And he's largely right about the different taxonomies of conservative ideology:
"Conservatives have big appetites for ideology; liberals don’t. There are, of course, taxonomies of conservative schools of thought. People on the right classify themselves as libertarians, neoconservatives, social conservatives, traditional conservatives, and the like, and spill oceans of ink defining, debating, and further subdividing these schools of thought. There is no parallel taxonomy on the left. Maybe, in part, it is because a central tenet of liberalism is that ideology should be eschewed in favor of the supposedly enlightened, pragmatic approach of making ad hoc judgments about issues."
 Certainly the pragmatism of liberals has been on display lately, as President Obama adopted the Republican plan, as developed by the Heritage Foundation and put into Massachusetts  law by Mitt Romney, for healthcare reform, only to have Republicans dub it "socialism."

But if Republicans are all about ideology, why do they object to their own ideas once they are adopted by Democrats? Surely, their ideology has policy consequences, and the policy still passes conservative muster even when the opposing party adopts it.

Ezra Klein offers two readings of this. One is that partisanship and motivated skepticism are the reasons, and I would agree that partisanship is the reason motivated skepticism (sometimes called blowback) comes into play.

He adds:

"But a more generous interpretation is that because conservatives are more concerned with philosophy, they see the motivations of the legislators as much more important than liberals do. 

"So when liberals celebrate a liberal policy proposal coming from a conservative president — note the Democrats who joined with President Bush on No Child Left Behind and, until the conference committee shenanigans, Medicare Part D — it’s because their analysis is focused on the proposal. If the proposal lines up with their ideas, they support it. When conservatives turn on a onetime conservative proposal that’s been embraced by a more liberal president, it’s because they’re looking behind the policy to the philosophies of whoever is championing it. For them to feel comfortable supporting it, the philosophy of whoever is proposing it has to line up with their philosophy, too."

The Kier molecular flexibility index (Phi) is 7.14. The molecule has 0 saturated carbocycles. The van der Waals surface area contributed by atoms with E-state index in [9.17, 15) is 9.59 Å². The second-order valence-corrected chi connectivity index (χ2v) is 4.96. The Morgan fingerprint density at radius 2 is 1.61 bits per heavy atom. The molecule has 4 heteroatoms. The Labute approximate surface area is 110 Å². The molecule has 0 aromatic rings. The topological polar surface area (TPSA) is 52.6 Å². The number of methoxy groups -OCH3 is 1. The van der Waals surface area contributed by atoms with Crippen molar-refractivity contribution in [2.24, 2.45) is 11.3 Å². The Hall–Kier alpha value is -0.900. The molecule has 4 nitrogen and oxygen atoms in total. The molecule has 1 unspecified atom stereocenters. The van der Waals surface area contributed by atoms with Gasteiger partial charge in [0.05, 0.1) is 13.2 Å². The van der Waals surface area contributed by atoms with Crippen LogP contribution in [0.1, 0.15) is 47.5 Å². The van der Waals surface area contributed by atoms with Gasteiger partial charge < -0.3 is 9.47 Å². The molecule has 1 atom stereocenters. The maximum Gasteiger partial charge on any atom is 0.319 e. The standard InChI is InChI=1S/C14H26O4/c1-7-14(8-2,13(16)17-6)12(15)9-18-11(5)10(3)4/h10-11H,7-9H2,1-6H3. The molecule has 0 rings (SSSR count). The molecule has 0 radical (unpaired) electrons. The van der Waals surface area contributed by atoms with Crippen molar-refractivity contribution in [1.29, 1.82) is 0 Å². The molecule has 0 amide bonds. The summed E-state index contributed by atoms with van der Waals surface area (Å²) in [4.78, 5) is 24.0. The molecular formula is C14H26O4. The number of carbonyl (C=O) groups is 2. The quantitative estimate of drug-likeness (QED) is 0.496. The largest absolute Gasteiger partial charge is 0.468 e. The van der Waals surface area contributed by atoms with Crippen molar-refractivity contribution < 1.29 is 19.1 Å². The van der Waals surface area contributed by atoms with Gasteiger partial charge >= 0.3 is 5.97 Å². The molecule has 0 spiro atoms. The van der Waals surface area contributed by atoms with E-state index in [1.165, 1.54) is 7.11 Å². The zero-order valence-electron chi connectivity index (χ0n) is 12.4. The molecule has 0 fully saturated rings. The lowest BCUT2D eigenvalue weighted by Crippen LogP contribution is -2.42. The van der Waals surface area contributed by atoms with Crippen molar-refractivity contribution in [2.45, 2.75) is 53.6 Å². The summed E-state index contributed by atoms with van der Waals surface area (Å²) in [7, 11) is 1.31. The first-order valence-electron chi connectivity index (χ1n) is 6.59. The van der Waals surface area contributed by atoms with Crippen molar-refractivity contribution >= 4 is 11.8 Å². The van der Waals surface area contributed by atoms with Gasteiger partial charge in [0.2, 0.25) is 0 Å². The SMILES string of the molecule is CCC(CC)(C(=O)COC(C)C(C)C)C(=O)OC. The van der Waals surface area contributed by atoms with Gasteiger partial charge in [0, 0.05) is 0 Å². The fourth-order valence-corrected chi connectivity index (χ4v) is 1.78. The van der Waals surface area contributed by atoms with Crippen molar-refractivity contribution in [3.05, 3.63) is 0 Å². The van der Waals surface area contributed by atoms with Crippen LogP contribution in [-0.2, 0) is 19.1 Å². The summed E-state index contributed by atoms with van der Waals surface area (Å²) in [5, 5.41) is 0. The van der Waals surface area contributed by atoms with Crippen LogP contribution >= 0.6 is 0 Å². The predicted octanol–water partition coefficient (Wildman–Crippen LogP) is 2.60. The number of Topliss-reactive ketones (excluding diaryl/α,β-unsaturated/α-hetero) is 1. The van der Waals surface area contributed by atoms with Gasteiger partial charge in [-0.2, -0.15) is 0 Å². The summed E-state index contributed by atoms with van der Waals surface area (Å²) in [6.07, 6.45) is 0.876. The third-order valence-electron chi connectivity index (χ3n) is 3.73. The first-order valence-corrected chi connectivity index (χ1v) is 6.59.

Frankly, this makes no sense to me. An idea is an idea regardless of who espouses it.

But one of the seminal thinkers of conservatism is Edmund Burke, who provides a better explanation. From Reflections on the French Revolution

"You see, Sir, that in this enlightened age I am bold enough to confess, that we are generally men of untaught feelings; that instead of casting away all our old prejudices, we cherish them to a very considerable degree, and, to take more shame to ourselves, we cherish them because they are prejudices; and the longer they have lasted, and the more generally they have prevailed, the more we cherish them. We are afraid to put men to live and trade each on his own private stock of reason; because we suspect that this stock in each man is small, and that the individuals would do better to avail themselves of the general bank and capital of nations and of ages. Many of our men of speculation, instead of exploding general prejudices, employ their sagacity to discover the latent wisdom which prevails in them. If they find what they seek, and they seldom fail, they think it more wise to continue the prejudice, with the reason involved, than to cast away the coat of prejudice, and to leave nothing but the naked reason; because prejudice, with its reason, has a motive to give action to that reason, and an affection which will give it permanence. Prejudice is of ready application in the emergency; it previously engages the mind in a steady course of wisdom and virtue, and does not leave the man hesitating in the moment of decision, sceptical, puzzled, and unresolved. Prejudice renders a man’s virtue his habit; and not a series of unconnected acts. Through just prejudice, his duty becomes a part of his nature."